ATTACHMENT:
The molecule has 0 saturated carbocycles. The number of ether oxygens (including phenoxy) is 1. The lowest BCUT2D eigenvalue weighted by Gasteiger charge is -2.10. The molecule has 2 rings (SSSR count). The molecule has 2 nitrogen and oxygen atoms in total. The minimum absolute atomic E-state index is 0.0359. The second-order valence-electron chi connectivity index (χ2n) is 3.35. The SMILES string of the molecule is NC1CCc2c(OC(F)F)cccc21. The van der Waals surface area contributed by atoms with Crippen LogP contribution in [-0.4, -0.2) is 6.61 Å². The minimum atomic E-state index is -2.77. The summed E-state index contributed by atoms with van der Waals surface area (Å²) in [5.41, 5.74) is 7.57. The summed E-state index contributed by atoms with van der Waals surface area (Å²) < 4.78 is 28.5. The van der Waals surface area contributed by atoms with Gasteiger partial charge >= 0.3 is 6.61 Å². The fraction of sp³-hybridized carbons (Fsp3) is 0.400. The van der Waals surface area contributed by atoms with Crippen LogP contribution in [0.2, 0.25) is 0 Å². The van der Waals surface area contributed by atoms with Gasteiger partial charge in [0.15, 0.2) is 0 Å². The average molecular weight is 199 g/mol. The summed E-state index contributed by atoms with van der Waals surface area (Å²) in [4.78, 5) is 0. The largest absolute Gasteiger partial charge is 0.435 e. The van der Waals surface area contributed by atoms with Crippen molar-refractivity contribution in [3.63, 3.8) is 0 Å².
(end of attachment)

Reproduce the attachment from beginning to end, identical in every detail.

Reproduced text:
The molecule has 0 saturated carbocycles. The number of ether oxygens (including phenoxy) is 1. The lowest BCUT2D eigenvalue weighted by Gasteiger charge is -2.10. The molecule has 2 rings (SSSR count). The molecule has 2 nitrogen and oxygen atoms in total. The minimum absolute atomic E-state index is 0.0359. The second-order valence-electron chi connectivity index (χ2n) is 3.35. The SMILES string of the molecule is NC1CCc2c(OC(F)F)cccc21. The van der Waals surface area contributed by atoms with Crippen LogP contribution in [-0.4, -0.2) is 6.61 Å². The minimum atomic E-state index is -2.77. The summed E-state index contributed by atoms with van der Waals surface area (Å²) in [5.41, 5.74) is 7.57. The summed E-state index contributed by atoms with van der Waals surface area (Å²) < 4.78 is 28.5. The van der Waals surface area contributed by atoms with Gasteiger partial charge >= 0.3 is 6.61 Å². The fraction of sp³-hybridized carbons (Fsp3) is 0.400. The van der Waals surface area contributed by atoms with Crippen LogP contribution in [0.2, 0.25) is 0 Å². The van der Waals surface area contributed by atoms with Gasteiger partial charge in [0.15, 0.2) is 0 Å². The average molecular weight is 199 g/mol. The summed E-state index contributed by atoms with van der Waals surface area (Å²) in [4.78, 5) is 0. The largest absolute Gasteiger partial charge is 0.435 e. The van der Waals surface area contributed by atoms with Crippen molar-refractivity contribution in [3.63, 3.8) is 0 Å².